Highlights lightweight composites

For a long time there’s been a buzz about using lightweight composites in shipbuilding. But in recent years, development has stalled, mainly because fire safety could not be guaranteed. New research will speed it up again.

There are great benefits to lightweight composites. They reduce fuel consumption, save the environment and last longer. Nevertheless, the use of fiber composites in ship structures has been limited, primarily due to one thing – it’s low fire resistance.

“Steel doesn’t burn. And steel is the predominant shipbuilding material on which all rules are based”, says Peter Sjögren, a researcher at RISE and project leader of the pre-study Composites for sustainable shipping, which is done within the Swedish Transport Administration’s industry program Sustainable Shipping, which Lighthouse runs.

What he is talking about applies to larger ships. Smaller vessels that runs close to the coast are covered by other rules and Styrsöbolaget’s composite ferries Valö and Rivö operate, for example, the Gothenburg archipelago. However, those who want to build a Stena Ferry will have problems with the regulations, especially with the IMO’s international maritime safety treaty SOLAS. However, the IMO’s new function-based rules allow alternative composite solutions provided that safety is not compromised.

“The ambition of the pre-study is to produce a number of type constructions that are relevant to the industry with proposals that these should be pre-approved for composites. Shipowners should know this already when they order a ship. That is not the case today. Ship orders are often sent directly to an aluminum shipyard because it’s not certain that composite constructions will be approved.”

Another challenge when it comes to composites is the production technology that the material requires.

“It is generally easier to build in steel or aluminum because they are possible to weld. Therefore, we also look at how the aviation industry and others do when they manufacture composite constructions in larger series”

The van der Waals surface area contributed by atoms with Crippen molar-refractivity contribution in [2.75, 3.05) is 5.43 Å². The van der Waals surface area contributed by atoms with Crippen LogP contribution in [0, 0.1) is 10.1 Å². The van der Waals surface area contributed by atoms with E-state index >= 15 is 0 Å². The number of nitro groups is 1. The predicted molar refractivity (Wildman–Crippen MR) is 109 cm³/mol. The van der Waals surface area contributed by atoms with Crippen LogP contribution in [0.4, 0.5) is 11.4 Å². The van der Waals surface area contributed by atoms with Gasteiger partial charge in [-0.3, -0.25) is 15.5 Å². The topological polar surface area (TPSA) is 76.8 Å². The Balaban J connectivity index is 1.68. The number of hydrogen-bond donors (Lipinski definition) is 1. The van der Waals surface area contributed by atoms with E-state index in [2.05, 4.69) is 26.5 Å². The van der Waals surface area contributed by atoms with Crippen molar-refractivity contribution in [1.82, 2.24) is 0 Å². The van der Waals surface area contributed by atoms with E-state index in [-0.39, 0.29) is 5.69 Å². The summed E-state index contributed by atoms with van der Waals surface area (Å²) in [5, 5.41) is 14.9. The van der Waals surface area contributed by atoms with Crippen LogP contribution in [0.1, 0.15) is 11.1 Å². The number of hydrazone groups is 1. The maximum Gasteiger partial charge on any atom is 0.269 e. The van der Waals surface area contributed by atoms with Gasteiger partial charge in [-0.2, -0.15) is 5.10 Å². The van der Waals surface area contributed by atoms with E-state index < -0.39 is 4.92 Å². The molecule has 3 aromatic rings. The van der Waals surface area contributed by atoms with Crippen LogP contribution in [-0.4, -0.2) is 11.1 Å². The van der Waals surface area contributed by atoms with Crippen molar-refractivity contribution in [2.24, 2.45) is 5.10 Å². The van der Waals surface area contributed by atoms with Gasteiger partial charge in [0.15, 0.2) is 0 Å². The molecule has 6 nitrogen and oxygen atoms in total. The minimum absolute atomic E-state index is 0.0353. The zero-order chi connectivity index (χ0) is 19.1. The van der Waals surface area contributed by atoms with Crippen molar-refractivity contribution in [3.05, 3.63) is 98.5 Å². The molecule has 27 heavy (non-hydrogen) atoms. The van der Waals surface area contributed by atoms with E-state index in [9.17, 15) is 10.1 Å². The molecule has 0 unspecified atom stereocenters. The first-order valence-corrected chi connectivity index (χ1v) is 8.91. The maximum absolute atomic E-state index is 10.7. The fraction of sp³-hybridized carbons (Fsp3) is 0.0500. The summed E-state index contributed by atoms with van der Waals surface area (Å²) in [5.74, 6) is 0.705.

A third problem area concerns the sound-absorbing ability of composites, a fourth takes a look at lightweight and electrification, and a fifth theme concerns circulation and recycling problems.

“Let’s say that we can build very large ships in composite. What happens to them in the future when they are to be scrapped?

Building large ships in composite is not an impossibility and Peter Sjögren and his colleagues aim is to raise an awareness of how it works in practice.

“Composites are demonstrably cheaper to operate than steel. It’s a bit like electric cars. A composite vessel is more expensive to buy, but has significantly lower repair costs, which makes it cheaper overall. The thing is to get shipowners comfortable with this.”

The Pre-study Composites for sustainable shipping is ongoing throughout the year and is being carried out by researchers at RISE and Chalmers in collaboration with Saab Kockums, Swede Ship Marine, the Swedish Coast Guard and the Swedish Defense Materials Agency.

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